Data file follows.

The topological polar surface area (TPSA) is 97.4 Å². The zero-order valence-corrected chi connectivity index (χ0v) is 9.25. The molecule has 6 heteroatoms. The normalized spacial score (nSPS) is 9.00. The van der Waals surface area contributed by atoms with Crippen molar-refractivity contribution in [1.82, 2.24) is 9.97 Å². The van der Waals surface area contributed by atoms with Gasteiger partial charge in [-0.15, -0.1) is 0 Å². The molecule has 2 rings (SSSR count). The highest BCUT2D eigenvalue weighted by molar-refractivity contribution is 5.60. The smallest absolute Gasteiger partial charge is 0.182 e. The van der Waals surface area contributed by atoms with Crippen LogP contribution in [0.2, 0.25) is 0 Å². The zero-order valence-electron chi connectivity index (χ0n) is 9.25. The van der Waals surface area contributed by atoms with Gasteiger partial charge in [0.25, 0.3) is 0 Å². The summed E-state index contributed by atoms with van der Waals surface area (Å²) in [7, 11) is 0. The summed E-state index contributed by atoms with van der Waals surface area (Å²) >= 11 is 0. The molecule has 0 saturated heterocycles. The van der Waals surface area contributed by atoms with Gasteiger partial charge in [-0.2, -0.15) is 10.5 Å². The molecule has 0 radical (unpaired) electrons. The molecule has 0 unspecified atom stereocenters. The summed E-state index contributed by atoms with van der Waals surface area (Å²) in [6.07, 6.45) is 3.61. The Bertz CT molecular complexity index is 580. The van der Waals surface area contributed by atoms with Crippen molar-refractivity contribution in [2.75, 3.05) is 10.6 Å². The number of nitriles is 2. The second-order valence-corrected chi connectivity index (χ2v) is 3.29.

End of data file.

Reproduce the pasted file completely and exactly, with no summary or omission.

The topological polar surface area (TPSA) is 97.4 Å². The zero-order valence-corrected chi connectivity index (χ0v) is 9.25. The molecule has 6 heteroatoms. The normalized spacial score (nSPS) is 9.00. The van der Waals surface area contributed by atoms with Crippen molar-refractivity contribution in [1.82, 2.24) is 9.97 Å². The van der Waals surface area contributed by atoms with Gasteiger partial charge in [-0.15, -0.1) is 0 Å². The molecule has 2 rings (SSSR count). The highest BCUT2D eigenvalue weighted by molar-refractivity contribution is 5.60. The smallest absolute Gasteiger partial charge is 0.182 e. The van der Waals surface area contributed by atoms with Crippen LogP contribution in [0.2, 0.25) is 0 Å². The zero-order valence-electron chi connectivity index (χ0n) is 9.25. The van der Waals surface area contributed by atoms with Gasteiger partial charge in [0.25, 0.3) is 0 Å². The summed E-state index contributed by atoms with van der Waals surface area (Å²) in [7, 11) is 0. The summed E-state index contributed by atoms with van der Waals surface area (Å²) >= 11 is 0. The molecule has 0 saturated heterocycles. The van der Waals surface area contributed by atoms with Gasteiger partial charge in [-0.2, -0.15) is 10.5 Å². The molecule has 0 radical (unpaired) electrons. The molecule has 0 unspecified atom stereocenters. The summed E-state index contributed by atoms with van der Waals surface area (Å²) in [6.07, 6.45) is 3.61. The Bertz CT molecular complexity index is 580. The van der Waals surface area contributed by atoms with Crippen molar-refractivity contribution in [2.75, 3.05) is 10.6 Å². The number of nitriles is 2. The second-order valence-corrected chi connectivity index (χ2v) is 3.29.